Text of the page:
Advocating for someone like this is shameful

  3. Way off base! This woman’s reputation goes far and wide. With all the US carriers’ labor issues, no member of management would touch her with a ten foot pole. Send her to jail!

  4. Gary, I’m impressed at how creative you’re getting with the clickbaiting. You’ve taken a page out of what us in the media world call pulling “The Gawker”, or nerd-baiting. It’s a tried and true practice of getting traffic.

    “People love to hate, and therefore writing a post trashing something people love, or stating an opinion that can so obviously be demolished is clearly bating for traffic. This is a practice I’ve seen across many of the Gawker sites before (Gizmodo being one of them), but this is a whole new level.”

    Don’t fall for it people.

  5. I’ll add the last paragraph of that article which is particularly relevant for this post. I think it would be enlightening to your readers:

    “So as a freelancer, and as a publisher, you have to ask yourself how much you want to sell your soul in order to bring in page views. I’m sure that was Gizmodo’s highest trafficked day in a long while, but at the cost of most people visiting saying “Wow, how could they have actually published this?” Alyssa might be getting a fat bonus check at the end of the month, but at the cost of having her name permanently etched into the internet as a shallow, mean human being. Was it worth it? I’ll let them decide. All we can do in the future to fight such practices is to ignore them, but from what I’ve seen, we nerds just can’t let things like this slide, and so our anger will continue to be used as currency.”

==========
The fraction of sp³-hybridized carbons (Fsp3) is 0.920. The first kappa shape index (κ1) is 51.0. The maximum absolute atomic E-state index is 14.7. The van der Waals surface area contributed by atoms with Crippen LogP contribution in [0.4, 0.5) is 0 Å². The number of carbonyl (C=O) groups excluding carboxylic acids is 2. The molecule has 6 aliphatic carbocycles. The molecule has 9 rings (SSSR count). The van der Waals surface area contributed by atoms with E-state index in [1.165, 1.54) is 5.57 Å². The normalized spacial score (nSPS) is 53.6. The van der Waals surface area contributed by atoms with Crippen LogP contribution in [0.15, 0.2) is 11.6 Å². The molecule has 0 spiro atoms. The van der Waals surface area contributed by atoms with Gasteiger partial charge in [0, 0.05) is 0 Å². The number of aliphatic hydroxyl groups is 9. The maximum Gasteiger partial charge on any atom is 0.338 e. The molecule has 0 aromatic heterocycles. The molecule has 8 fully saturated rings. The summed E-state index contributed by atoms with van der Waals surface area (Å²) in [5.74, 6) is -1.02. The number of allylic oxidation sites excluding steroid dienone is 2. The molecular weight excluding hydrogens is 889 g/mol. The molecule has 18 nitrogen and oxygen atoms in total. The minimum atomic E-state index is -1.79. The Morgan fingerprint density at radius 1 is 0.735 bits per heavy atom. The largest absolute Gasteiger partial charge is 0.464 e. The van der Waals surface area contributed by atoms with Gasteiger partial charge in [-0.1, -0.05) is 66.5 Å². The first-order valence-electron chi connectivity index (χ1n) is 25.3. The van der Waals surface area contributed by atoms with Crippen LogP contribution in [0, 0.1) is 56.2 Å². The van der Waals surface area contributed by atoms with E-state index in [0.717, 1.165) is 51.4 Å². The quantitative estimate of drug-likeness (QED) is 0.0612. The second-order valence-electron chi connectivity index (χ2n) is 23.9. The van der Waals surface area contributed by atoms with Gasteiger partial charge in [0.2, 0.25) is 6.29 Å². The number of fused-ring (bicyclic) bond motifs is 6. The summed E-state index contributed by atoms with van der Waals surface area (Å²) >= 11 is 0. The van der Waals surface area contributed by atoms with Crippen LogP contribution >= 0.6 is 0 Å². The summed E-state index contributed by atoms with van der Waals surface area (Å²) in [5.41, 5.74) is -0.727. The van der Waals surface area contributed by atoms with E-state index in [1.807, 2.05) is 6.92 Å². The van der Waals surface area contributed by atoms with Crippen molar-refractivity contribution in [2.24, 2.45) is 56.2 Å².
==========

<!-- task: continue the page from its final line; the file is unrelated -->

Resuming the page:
Don’t ‘sell your soul’ Gary. It just hurts your credibility.

  6. No she shouldn’t be hired, but your point remains. I had two contrasting first class experiences on USAirways this week, with one being, shall we say, “minimal service.” So on the second flight, when the FC FA actually offered to take my coat and hang it, I was somewhat surprised. I should be surprised when they DON’T not when they do.

    A great FA in any cabin makes the unromantic flying experience so much better. But “great” should not just be doing what is expected at the level of service, but more.

  7. Well, I think ATLA would be delighted to have her hired by any US airline.